1. In this appeal we are concerned with the property of Jairam. He was the son of Ramji by his first wife Sadi. Ramji re-married and had a son Totaram by his second wife who also was named Sadi. Totaram is the plaintiff and claims the property of Jairam as his heir. The first wife of Ramji was divorced by him: and she re-married one Parsharam: she had two sons by her second husband. The defendant No. 1 is one of these sons and the other defendants are the sons of the other son. They claim the property of Jairam as representing the brothers of Jairam born of the same mother. It seems to me clear on these facts that according to Hindu law the sons of Parashram belong to a different gotra altogether, and can have no claim as brothers to the property of Jairam, in preference to the claim of the plaintiff, who is admittedly the half brother of Jairam. The lower Courts have rightly disallowed their contention. Before us a feeble attempt has been made to suggest that the word (sic) (sodara) used in the Mitakshara is indicative of the brothers born of the same mother, though not the same father I do not think that in the Mitakshara, Chapter II, Section IV, paragraphs 5 and 6 (Stokes' Hindu Law Books, page 445) where the subject of the brother's right to inheritance is dealt with, any thing beyond the difference between brothers of the whole blood and brothers of the half blood is indicated. The brothers there referred to are all sons of the same father. The contention of the appellants seems to me to be opposed to the basic principles of Hindu law as to inheritance, and there is no provision in the Mitakshara or elsewhere for treating the sons born of the same mother after her re-marriage being treated as brothers born of the same womb for the purpose of inheritance so as to be included in the meaning of the word (sic) (bhratarah) used in the texts. For the purpose of inheritance sons of the same father are brothers: and there is a distinction made between sons by different mothers. But the sons of the same mother by a different father though born of the same womb belong to a different family and as such are entirely outside the category of the class of heirs under the heading of 'brothers.' It is not so much the meaning of the word (sic) as the context, coupled with the basic principles of Hindu law, that is against the defendants' contention. I have no hesitation whatever in holding that the view taken by the lower Courts is correct. The appeal must, therefore, be dismissed with costs.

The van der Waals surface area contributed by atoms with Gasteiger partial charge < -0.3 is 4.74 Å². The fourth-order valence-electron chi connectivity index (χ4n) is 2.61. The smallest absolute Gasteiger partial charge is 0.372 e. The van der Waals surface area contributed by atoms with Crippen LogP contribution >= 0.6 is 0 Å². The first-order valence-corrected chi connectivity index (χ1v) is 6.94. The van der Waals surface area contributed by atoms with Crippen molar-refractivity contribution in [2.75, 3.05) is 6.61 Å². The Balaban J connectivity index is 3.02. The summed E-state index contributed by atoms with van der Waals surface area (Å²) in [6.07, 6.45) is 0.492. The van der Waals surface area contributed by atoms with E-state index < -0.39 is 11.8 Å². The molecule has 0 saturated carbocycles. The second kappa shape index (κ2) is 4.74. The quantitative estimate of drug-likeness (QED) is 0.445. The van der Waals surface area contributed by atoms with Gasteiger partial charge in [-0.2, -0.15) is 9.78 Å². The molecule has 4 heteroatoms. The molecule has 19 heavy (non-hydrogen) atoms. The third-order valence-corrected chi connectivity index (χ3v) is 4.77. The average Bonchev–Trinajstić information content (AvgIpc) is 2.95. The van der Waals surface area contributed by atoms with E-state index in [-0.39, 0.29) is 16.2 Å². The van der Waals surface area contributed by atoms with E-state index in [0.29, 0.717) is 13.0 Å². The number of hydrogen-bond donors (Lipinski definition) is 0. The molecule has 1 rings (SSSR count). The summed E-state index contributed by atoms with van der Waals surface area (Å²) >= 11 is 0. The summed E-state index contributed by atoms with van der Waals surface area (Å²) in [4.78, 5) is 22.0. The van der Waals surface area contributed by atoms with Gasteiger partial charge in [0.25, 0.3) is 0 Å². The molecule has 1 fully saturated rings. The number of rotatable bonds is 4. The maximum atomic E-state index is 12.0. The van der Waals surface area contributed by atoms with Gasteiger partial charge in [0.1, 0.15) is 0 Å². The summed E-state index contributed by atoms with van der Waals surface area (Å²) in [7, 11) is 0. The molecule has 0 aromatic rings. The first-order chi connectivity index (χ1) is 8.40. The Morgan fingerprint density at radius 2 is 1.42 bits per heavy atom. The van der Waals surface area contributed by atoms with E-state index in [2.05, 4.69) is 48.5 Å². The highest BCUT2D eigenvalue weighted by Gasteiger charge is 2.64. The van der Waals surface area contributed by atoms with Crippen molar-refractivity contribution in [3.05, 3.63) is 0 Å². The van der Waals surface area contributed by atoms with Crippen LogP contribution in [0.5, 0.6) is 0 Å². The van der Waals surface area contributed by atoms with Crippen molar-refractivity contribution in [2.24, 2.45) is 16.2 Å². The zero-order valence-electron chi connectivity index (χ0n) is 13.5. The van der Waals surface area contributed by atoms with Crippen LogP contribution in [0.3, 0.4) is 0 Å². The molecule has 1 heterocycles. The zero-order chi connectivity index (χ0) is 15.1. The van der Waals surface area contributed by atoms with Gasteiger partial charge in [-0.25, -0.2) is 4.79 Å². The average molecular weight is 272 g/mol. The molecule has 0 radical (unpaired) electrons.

Norman Macleod C.J.
2. I agree.